Study Design and Sample
The COMPASS Study was designed to collect data on youth health behaviours from ∼65,000 grade 9 to 12 students in Canada, allowing for the ongoing evaluation of policies, school programs, and their impact on youth health over time.15 From a convenience sample of secondary schools across Ontario, Quebec, British Columbia, and Alberta, students are recruited using active-information passive-consent procedures that have received approval from the University of Waterloo Office of Research Ethics and participating school boards. Additional details regarding the methods used within the study can be found online (www.compass.uwaterloo.ca) or in print.15
The present study used cross-sectional, student-level data from year 6 (2017–2018) of the COMPASS Study, which was the first wave to incorporate a newly developed Mental Health Model16 into the existing COMPASS Student Questionnaire (Cq). A total of 66,434 students participated in year 6 of COMPASS; we employed a complete-case analytic approach using n = 36,884 students across 122 high schools.
Missingness was primarily observed across measures of depression (23%) and anxiety (13%). Relatively few students were missing data related to their substance use (less than 2% with missing cannabis use data). Supplementary File A (Supplemental Digital Content 1, http://links.lww.com/CJA/A9) presents logistic regression results predicting the likelihood of missing cannabis use (i.e., our outcome of interest), depression, and anxiety data by students’ sociodemographic characteristics. We found some significant sociodemographic differences between students with complete versus missing data for measures of cannabis, depression, and anxiety. In general, male and non-white students had greater odds of missing data.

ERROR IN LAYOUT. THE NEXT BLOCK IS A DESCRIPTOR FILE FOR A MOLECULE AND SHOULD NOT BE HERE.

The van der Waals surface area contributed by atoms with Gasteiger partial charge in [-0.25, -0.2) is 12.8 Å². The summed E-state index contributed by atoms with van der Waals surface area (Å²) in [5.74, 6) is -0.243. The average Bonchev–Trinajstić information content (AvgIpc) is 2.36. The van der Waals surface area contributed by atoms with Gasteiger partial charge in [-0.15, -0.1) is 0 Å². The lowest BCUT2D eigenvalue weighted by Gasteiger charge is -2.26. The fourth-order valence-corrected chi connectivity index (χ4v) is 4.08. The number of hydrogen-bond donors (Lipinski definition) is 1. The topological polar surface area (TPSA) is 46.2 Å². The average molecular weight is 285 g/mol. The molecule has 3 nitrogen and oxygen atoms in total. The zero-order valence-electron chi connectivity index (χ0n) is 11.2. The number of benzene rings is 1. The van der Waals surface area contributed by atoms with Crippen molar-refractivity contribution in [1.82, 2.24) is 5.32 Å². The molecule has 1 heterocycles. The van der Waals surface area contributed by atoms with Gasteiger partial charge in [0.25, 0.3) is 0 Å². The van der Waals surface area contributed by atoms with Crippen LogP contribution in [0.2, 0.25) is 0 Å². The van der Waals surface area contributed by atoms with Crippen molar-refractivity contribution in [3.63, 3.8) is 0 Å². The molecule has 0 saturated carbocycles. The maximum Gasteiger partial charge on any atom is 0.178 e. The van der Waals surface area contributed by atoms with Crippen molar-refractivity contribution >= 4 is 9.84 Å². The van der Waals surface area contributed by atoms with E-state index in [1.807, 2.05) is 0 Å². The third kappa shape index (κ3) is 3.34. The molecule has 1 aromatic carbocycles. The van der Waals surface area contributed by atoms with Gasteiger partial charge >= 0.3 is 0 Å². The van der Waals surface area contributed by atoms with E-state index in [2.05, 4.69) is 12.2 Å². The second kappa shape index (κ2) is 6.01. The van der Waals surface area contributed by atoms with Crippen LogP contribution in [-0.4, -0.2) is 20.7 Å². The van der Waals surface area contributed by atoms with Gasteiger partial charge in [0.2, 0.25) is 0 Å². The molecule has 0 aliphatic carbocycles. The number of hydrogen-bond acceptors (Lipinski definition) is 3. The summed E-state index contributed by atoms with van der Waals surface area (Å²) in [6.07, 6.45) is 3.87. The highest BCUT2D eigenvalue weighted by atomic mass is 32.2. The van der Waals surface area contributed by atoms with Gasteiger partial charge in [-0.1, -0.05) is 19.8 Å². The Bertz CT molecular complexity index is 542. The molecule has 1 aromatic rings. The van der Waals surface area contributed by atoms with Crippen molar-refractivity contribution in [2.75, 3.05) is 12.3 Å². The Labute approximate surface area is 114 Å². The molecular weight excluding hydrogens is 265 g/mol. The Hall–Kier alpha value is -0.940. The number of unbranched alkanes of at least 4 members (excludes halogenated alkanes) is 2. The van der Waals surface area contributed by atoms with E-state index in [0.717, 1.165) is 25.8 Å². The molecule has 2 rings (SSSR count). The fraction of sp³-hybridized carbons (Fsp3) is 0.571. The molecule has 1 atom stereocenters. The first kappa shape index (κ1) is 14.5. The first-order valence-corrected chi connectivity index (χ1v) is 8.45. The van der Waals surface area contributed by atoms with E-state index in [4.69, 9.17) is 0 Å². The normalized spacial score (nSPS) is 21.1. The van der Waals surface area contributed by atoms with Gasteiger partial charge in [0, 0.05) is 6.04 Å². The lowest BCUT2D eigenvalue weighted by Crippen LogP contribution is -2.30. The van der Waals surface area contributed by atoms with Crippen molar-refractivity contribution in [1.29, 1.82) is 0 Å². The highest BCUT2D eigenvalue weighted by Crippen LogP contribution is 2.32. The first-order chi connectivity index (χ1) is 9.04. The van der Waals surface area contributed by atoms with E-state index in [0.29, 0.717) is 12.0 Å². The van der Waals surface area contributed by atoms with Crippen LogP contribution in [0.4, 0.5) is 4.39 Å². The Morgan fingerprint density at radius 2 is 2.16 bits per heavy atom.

Cannabis Use: Dependent Variable of Interest
Students were asked, “In the last 12 months, how often did you use marijuana or cannabis?” For descriptive analyses, students were classified into 3 mutually exclusive response categories: (1) nonuse (those who reported never use or use before the past year), (2) noncurrent use (those who reported using less than once a month), and (3) current use (those who reported using once a month or more in the past month). In the multivariable analyses, past-year cannabis use was measured as a binary outcome where students were classified as either having used cannabis (yes = 1) or not (no = 0)—the latter category capturing both never use and ever use before the past year.